Case 13: Diagnosis & Conclusions

Case 13 Index

Diagnosis: Cisplatin-induced salt wasting

Case Summary: Though case of true hyponatremia can be multifactorial, cisplatin is the most likely primary culprit in this case. Let’s take a look at the clues.  First things first – is this true or pseudonatremia?

A normal serum osmolality in a patient with hyponatremia would raise suspicision for pseudohyponatremia. In pseudohyponatremia, the serum sodium concentration is artifactually low because of an increase in the nonaqueous component of a serum or plasma sample. (Osmolality is a property of the aqueous component.)

Here are some etiologies of psuedohyponatremia:
Elevated lipid or triglyceride levels
Elevated paraproteins (think monoclonal gammopathies)
Alcohol ingestions

Now that we know this is true hyponatremia as the serum osmolality is indeed low, let’s divide our differential for true hyponatremia into 3 buckets based on volume status: hypovolemic, euvolemic, and hypervolemic (keeping in mind that assessment of volume status is not always  straightforward).

On initial presentation and physical examination, we find a woman with a history of recent spinal surgery, poor oral intake, recent chemotherapy with multiple agents including cisplatin, and hints of hypovolemia on physical exam (dry mucous membranes). From the history and exam, hypervolemic etiologies of hyponatremia seem less likely (i.e. cirrhosis, congestive heart failure). We’ll need some more information to figure out if this fits in the hypovolemic or euvolemic category.

Remember that hypervolemic and hypovolemic both patients develop hyponatremia as their low effective circulating volume (ECV) leads to increased antidiuretic hormone secretion (ADH), insertion of aquaporins in the distal tubule, and ultimately absorption of free water and hyponatremia. Though hypervolemic patients have high total body volume, their ECV is low. In patients with low effective circulating volume, we would usually expect LOW urine sodium.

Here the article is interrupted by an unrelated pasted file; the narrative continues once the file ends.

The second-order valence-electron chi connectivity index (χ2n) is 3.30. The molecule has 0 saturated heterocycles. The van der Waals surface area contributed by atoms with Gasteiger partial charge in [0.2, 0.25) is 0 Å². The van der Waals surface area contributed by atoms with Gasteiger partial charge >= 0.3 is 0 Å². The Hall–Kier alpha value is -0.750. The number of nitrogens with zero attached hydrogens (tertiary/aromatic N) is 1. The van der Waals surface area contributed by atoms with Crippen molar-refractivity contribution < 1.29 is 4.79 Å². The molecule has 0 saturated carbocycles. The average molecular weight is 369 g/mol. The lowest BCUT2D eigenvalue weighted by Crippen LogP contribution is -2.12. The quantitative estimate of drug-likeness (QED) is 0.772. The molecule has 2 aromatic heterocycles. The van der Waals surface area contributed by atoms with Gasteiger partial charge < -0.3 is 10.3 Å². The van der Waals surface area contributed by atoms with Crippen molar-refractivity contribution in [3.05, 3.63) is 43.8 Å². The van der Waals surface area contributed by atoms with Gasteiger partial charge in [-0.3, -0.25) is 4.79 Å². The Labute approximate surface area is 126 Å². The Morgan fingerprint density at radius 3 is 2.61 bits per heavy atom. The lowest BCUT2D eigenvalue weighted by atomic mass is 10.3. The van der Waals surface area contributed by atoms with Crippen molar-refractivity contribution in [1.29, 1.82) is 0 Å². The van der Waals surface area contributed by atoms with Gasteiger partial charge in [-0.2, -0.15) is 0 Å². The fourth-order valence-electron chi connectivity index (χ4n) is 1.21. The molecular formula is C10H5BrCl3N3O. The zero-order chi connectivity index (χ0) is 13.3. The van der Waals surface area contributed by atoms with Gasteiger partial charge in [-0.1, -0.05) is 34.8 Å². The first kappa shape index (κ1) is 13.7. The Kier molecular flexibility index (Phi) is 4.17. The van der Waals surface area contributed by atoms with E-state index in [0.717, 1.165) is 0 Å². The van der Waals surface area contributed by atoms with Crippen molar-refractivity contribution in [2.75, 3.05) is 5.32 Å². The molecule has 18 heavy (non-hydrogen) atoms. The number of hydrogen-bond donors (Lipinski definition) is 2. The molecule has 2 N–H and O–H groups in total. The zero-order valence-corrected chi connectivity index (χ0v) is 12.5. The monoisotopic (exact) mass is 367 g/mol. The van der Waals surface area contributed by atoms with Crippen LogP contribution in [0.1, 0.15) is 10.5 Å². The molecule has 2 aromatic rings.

Hypovolemia and increased serum osmolality are stimuli for increased ADH secretion, with the hypovolemic stimulus being more potent (imagine getting bitten by a tiger and needing to conserve your body volume!) and the osmolality stimulus more sensitive.

Onto more data. We find a high urine sodium (suggests euvolemia) and a high urine osmolality (suggests high ADH activity).

This smells like SIADH right? A classic feature of SIADH is euvolemia.
Stimuli for inappropriate ADH secretion include:
*Nausea, vomiting, stress
*Pulmonary pathology
*CNS pathology
*Recent surgery
*Drugs (many, including SSRIs, tricyclics, antipsychotics, cyclophosphamide, carbamazepine, opiates, ecstasy)
*Glucorticoid deficiency & hypothyroidism (Corticotropin release hormone and thyrotropin release hormone are increased in these disease states promote ADH secretion from the posterior pituitary)

Other etiologies of euvolemic hyponatremia include psychogenic polydipsia, “tea and toast” diet, and beer potomania.

But on physical exam, we find orthostatic hypotension! How can we put it all together? Close review of the patient’s medications shows us cisplatin use within the last week – which is known to cause renal salt wasting (RSW) and explain the high urine sodium. With RSW, the urine studies are indistinguishable from SIADH and we must rely on the patient’s history and thorough physical exam (including orthostatics) that confirm hypovolemia. The treatment? Give back the salt and replete the volume! This can be done with isotonic solutions such as normal saline (154 meq NaCl/L).

For more, take a look here:

  1. Adrogué HJ, Madias NE: Hyponatremia. N. Engl. J. Med. 342: 1581–1589, 2000
  2. Liamis G, Milionis H, Elisaf M: A Review of Drug-Induced Hyponatremia. Am. J. Kidney Dis. 52: 144–153, 2008
  3. Sterns RH: Disorders of Plasma Sodium — Causes, Consequences, and Correction. N. Engl. J. Med. 372: 55–65, 2015

Case 13 Index
Case 13 Introduction
Case 13 Physical Exam
Case 13 Diagnostic Testing
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